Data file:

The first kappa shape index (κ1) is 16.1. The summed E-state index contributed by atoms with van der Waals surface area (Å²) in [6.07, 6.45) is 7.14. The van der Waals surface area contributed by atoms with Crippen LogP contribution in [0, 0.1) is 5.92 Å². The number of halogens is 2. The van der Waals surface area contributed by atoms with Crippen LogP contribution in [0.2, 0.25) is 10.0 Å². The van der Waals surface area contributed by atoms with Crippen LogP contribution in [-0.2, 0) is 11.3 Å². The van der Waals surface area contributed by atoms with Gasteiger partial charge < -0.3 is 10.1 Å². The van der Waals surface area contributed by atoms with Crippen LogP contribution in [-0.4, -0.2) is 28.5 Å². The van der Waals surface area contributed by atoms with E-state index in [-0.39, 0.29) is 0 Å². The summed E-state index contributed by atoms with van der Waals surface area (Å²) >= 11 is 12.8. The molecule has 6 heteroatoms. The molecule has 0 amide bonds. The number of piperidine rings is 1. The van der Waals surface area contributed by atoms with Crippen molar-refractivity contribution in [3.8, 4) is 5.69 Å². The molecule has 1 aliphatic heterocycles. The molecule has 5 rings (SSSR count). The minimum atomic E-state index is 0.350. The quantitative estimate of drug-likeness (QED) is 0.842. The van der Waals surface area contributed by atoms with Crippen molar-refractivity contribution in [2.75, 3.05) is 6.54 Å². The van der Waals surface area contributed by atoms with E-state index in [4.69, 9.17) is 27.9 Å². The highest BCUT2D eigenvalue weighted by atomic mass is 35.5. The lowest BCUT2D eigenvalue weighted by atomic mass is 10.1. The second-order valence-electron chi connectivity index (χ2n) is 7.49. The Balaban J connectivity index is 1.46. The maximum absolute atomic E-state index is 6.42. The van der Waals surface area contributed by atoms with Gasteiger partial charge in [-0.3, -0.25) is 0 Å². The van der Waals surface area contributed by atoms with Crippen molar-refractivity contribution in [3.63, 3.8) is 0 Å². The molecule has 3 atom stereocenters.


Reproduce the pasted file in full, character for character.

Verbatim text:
The first kappa shape index (κ1) is 16.1. The summed E-state index contributed by atoms with van der Waals surface area (Å²) in [6.07, 6.45) is 7.14. The van der Waals surface area contributed by atoms with Crippen LogP contribution in [0, 0.1) is 5.92 Å². The number of halogens is 2. The van der Waals surface area contributed by atoms with Crippen LogP contribution in [0.2, 0.25) is 10.0 Å². The van der Waals surface area contributed by atoms with Crippen LogP contribution in [-0.2, 0) is 11.3 Å². The van der Waals surface area contributed by atoms with Gasteiger partial charge < -0.3 is 10.1 Å². The van der Waals surface area contributed by atoms with Crippen LogP contribution in [-0.4, -0.2) is 28.5 Å². The van der Waals surface area contributed by atoms with E-state index in [-0.39, 0.29) is 0 Å². The summed E-state index contributed by atoms with van der Waals surface area (Å²) >= 11 is 12.8. The molecule has 6 heteroatoms. The molecule has 0 amide bonds. The number of piperidine rings is 1. The van der Waals surface area contributed by atoms with Crippen molar-refractivity contribution in [3.8, 4) is 5.69 Å². The molecule has 1 aliphatic heterocycles. The molecule has 5 rings (SSSR count). The minimum atomic E-state index is 0.350. The quantitative estimate of drug-likeness (QED) is 0.842. The van der Waals surface area contributed by atoms with Crippen molar-refractivity contribution in [2.75, 3.05) is 6.54 Å². The van der Waals surface area contributed by atoms with E-state index in [4.69, 9.17) is 27.9 Å². The highest BCUT2D eigenvalue weighted by atomic mass is 35.5. The lowest BCUT2D eigenvalue weighted by atomic mass is 10.1. The second-order valence-electron chi connectivity index (χ2n) is 7.49. The Balaban J connectivity index is 1.46. The maximum absolute atomic E-state index is 6.42. The van der Waals surface area contributed by atoms with Gasteiger partial charge in [-0.3, -0.25) is 0 Å². The van der Waals surface area contributed by atoms with Crippen molar-refractivity contribution in [3.63, 3.8) is 0 Å². The molecule has 3 atom stereocenters.